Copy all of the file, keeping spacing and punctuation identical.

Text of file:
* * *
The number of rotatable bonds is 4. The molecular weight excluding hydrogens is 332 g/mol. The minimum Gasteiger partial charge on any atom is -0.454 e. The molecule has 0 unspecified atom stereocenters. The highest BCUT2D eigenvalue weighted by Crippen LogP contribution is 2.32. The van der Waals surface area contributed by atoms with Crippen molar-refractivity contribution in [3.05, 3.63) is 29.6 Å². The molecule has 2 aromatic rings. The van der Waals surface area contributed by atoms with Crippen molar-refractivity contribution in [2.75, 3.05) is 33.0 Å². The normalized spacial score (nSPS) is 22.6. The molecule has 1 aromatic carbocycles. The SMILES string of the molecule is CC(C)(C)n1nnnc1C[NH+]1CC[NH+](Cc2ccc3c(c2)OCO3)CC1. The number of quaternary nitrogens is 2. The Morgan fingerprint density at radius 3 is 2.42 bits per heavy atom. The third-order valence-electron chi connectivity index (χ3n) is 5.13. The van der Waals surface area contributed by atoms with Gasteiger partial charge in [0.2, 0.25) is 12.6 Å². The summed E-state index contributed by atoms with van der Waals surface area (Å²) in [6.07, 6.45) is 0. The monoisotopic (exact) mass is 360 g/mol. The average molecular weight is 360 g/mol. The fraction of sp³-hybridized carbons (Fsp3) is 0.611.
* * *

The number of rotatable bonds is 4. The molecular weight excluding hydrogens is 332 g/mol. The minimum Gasteiger partial charge on any atom is -0.454 e. The molecule has 0 unspecified atom stereocenters. The highest BCUT2D eigenvalue weighted by Crippen LogP contribution is 2.32. The van der Waals surface area contributed by atoms with Crippen molar-refractivity contribution in [3.05, 3.63) is 29.6 Å². The molecule has 2 aromatic rings. The van der Waals surface area contributed by atoms with Crippen molar-refractivity contribution in [2.75, 3.05) is 33.0 Å². The normalized spacial score (nSPS) is 22.6. The molecule has 1 aromatic carbocycles. The SMILES string of the molecule is CC(C)(C)n1nnnc1C[NH+]1CC[NH+](Cc2ccc3c(c2)OCO3)CC1. The number of quaternary nitrogens is 2. The Morgan fingerprint density at radius 3 is 2.42 bits per heavy atom. The third-order valence-electron chi connectivity index (χ3n) is 5.13. The van der Waals surface area contributed by atoms with Gasteiger partial charge in [0.2, 0.25) is 12.6 Å². The summed E-state index contributed by atoms with van der Waals surface area (Å²) in [6.07, 6.45) is 0. The monoisotopic (exact) mass is 360 g/mol. The average molecular weight is 360 g/mol. The fraction of sp³-hybridized carbons (Fsp3) is 0.611.